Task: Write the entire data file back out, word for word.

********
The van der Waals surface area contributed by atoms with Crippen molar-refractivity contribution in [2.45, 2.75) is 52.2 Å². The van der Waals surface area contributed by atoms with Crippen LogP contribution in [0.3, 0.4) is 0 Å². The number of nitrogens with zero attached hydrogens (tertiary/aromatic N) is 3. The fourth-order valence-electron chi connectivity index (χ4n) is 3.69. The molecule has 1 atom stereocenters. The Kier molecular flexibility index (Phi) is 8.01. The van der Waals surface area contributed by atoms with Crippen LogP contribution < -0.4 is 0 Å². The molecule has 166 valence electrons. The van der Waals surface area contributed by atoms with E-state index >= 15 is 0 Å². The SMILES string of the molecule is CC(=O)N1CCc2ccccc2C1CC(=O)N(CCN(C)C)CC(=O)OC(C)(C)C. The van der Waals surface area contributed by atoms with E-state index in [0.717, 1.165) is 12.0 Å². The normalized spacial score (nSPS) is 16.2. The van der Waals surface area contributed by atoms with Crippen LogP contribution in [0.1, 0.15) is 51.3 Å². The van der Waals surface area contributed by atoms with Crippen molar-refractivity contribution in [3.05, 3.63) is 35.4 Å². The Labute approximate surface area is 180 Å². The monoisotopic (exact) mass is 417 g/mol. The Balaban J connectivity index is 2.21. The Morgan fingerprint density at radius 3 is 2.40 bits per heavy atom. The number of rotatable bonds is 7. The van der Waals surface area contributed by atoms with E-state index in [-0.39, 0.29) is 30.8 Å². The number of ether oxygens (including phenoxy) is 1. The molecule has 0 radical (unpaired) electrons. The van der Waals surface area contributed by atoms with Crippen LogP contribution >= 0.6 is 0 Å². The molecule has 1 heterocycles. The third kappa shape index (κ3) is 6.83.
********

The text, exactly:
The van der Waals surface area contributed by atoms with Crippen molar-refractivity contribution in [2.45, 2.75) is 52.2 Å². The van der Waals surface area contributed by atoms with Crippen LogP contribution in [0.3, 0.4) is 0 Å². The number of nitrogens with zero attached hydrogens (tertiary/aromatic N) is 3. The fourth-order valence-electron chi connectivity index (χ4n) is 3.69. The molecule has 1 atom stereocenters. The Kier molecular flexibility index (Phi) is 8.01. The van der Waals surface area contributed by atoms with Crippen LogP contribution < -0.4 is 0 Å². The molecule has 166 valence electrons. The van der Waals surface area contributed by atoms with E-state index >= 15 is 0 Å². The SMILES string of the molecule is CC(=O)N1CCc2ccccc2C1CC(=O)N(CCN(C)C)CC(=O)OC(C)(C)C. The van der Waals surface area contributed by atoms with E-state index in [0.717, 1.165) is 12.0 Å². The normalized spacial score (nSPS) is 16.2. The van der Waals surface area contributed by atoms with Crippen LogP contribution in [0.1, 0.15) is 51.3 Å². The van der Waals surface area contributed by atoms with Crippen molar-refractivity contribution in [3.05, 3.63) is 35.4 Å². The Labute approximate surface area is 180 Å². The monoisotopic (exact) mass is 417 g/mol. The Balaban J connectivity index is 2.21. The Morgan fingerprint density at radius 3 is 2.40 bits per heavy atom. The number of rotatable bonds is 7. The van der Waals surface area contributed by atoms with E-state index in [-0.39, 0.29) is 30.8 Å². The number of ether oxygens (including phenoxy) is 1. The molecule has 0 radical (unpaired) electrons. The van der Waals surface area contributed by atoms with Crippen LogP contribution >= 0.6 is 0 Å². The molecule has 1 heterocycles. The third kappa shape index (κ3) is 6.83.